Monday, May 3, 2010

Beauty Beat: Grand Entreé

image via Renophoto
The heroine's entree in a novel lends itself to spectacular descriptions of beauty and uniqueness. They are lush lipped with fluttering eyelashes with perfect posture while exiting the train or arriving at the ball or being caught sight of through the curling mist. As in all things, life imitates art and these glimmers of glam impressed upon me early what it means to be alluring; what it means to make an entrance. My recent discovery of Chanel's new Inimitable Intense mascara made me giddy with film noir lashes worthy of a second glance - a near-effortless swipe pulls your look together. Even if the days make you wary and the job can be a grind, I'd like to think these little things make us more ready for our close-up, should our own grand entrance be just around the corner. Just like Mme. Karenina stepping off the train.
Vronsky followed the conductor to the carriage and at the door to the compartment stopped to allow a lady to leave. With the habitual flair of a worldly man, Vronsky determined from one glance at this lady's appearance that she belonged to high society. He excused himself and was about to enter the carriage, but felt a need to glance at her once more - not because she was very beautiful, not because of the elegance and modest grace that could be seen in her whole figure, but because there was something especially gentle and tender in the expression of her sweet-looking face as she stepped past him. As he looked back, she also turned her head. Her shining grey eyes, which seemed dark because of their thick lashes, rested amiably and attentively on his face, as if she recognized him, and at once wandered over the approaching crowd as though looking for someone. In that brief glance Vronsky had time to notice the restrained animation that played over her face and fluttered between her shining eyes and the barely noticeable smile that curved her red lips. It was as if a surplus of something so overflowed her being that it expressed itself beyond her will, now in the brightness of her glance, now in her smile. She deliberately extinguished the light in her eyes, but it shone against her will in a barely noticeable smile.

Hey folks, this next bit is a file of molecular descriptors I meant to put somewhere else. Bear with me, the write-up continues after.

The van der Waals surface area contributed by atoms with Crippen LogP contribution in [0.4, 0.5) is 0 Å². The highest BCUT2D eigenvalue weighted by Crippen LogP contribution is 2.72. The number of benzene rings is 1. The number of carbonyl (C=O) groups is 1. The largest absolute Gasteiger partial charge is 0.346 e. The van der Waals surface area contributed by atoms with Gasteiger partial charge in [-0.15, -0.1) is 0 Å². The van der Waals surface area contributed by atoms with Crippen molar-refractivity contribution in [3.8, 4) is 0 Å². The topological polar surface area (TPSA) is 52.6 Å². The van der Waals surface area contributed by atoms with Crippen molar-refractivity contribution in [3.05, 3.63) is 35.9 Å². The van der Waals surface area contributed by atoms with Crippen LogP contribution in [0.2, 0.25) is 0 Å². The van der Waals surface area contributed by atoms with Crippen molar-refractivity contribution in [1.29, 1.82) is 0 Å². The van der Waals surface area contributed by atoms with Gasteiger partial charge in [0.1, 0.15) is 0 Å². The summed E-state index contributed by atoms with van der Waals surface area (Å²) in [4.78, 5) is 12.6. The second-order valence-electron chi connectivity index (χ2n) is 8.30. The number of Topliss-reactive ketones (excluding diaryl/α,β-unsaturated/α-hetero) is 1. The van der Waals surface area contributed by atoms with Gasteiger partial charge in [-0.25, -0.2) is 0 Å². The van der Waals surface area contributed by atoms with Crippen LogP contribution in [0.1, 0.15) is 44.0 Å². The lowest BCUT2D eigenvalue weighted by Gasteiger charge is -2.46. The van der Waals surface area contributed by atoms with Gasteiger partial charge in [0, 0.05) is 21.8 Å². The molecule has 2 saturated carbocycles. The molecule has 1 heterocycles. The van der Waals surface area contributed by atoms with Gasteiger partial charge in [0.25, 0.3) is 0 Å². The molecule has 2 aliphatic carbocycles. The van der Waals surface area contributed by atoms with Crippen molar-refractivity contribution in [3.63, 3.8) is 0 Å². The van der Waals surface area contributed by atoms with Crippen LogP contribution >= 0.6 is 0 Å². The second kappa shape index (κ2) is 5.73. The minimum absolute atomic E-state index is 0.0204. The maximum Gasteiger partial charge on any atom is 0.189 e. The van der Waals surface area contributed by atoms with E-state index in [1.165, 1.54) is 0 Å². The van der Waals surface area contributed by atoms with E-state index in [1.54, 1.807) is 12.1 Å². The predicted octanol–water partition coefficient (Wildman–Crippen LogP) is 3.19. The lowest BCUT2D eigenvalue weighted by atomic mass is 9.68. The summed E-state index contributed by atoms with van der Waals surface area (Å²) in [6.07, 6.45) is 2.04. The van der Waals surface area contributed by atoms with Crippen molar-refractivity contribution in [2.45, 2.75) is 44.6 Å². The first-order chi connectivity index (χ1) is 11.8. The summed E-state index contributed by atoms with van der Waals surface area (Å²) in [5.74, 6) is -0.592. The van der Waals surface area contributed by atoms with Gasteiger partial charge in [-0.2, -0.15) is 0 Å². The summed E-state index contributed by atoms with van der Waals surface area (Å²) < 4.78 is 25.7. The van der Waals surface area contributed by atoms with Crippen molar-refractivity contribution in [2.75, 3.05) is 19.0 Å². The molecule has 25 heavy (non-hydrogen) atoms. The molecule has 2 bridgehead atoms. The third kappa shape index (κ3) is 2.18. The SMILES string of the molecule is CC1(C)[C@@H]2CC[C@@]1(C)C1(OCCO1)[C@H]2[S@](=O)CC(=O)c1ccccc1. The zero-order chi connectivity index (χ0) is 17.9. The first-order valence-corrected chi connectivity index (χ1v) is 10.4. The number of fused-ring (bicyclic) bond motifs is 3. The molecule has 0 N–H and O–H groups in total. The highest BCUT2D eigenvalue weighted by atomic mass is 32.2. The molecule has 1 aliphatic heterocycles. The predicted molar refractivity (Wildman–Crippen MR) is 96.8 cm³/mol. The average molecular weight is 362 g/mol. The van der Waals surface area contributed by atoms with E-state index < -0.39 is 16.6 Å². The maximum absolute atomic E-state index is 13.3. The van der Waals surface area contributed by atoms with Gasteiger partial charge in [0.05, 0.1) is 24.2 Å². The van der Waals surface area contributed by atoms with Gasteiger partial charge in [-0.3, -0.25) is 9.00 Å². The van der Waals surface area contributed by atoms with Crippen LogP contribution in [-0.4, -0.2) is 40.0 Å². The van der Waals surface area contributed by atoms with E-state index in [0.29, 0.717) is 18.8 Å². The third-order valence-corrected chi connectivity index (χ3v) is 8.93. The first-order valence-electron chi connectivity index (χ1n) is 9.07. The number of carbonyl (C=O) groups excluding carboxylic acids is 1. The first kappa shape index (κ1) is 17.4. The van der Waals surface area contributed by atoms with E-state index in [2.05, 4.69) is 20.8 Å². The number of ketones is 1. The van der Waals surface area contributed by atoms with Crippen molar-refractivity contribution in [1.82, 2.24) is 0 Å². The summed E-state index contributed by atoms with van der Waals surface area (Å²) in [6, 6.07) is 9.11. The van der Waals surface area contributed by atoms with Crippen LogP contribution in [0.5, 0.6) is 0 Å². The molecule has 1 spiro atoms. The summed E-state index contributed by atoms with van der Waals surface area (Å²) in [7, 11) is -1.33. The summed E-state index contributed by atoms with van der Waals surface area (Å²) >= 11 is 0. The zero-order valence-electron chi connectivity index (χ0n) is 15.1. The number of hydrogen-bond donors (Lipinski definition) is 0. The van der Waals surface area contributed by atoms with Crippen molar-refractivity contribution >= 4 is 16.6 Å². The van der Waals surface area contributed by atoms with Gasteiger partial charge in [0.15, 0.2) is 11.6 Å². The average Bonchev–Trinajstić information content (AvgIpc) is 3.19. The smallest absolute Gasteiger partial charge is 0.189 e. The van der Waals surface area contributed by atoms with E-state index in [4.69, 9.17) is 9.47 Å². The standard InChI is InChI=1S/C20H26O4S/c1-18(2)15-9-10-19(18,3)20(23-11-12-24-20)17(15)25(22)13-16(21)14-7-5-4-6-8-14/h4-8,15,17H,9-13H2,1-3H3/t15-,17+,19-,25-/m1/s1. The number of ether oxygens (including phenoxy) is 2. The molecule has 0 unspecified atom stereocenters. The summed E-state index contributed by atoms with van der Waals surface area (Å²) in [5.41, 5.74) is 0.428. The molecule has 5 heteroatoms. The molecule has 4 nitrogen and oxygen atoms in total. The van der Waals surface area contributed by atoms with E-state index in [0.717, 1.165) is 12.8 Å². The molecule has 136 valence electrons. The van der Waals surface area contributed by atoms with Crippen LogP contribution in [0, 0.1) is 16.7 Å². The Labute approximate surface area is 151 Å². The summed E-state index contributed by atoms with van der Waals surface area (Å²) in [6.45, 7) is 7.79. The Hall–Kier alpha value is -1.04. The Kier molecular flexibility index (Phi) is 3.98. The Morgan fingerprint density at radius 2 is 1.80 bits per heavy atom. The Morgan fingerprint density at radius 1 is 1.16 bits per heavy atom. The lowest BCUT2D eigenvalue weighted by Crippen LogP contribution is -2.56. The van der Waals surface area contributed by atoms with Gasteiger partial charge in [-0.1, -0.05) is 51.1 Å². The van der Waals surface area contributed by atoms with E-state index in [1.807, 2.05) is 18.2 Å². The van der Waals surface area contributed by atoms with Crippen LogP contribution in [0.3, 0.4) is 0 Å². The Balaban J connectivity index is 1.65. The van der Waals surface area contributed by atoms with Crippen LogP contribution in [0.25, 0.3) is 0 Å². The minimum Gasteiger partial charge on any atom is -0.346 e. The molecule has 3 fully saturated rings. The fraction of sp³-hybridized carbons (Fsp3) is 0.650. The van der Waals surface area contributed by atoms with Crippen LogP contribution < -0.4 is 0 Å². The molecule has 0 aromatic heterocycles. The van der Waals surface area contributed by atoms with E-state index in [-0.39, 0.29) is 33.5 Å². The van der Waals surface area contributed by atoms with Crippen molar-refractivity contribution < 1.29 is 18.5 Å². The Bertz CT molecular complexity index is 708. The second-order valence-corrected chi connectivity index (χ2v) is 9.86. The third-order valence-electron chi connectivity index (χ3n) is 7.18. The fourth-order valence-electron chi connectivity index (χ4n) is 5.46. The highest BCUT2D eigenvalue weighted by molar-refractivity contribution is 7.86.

- from Anna Karenina by Leo Tolstoy, 1877

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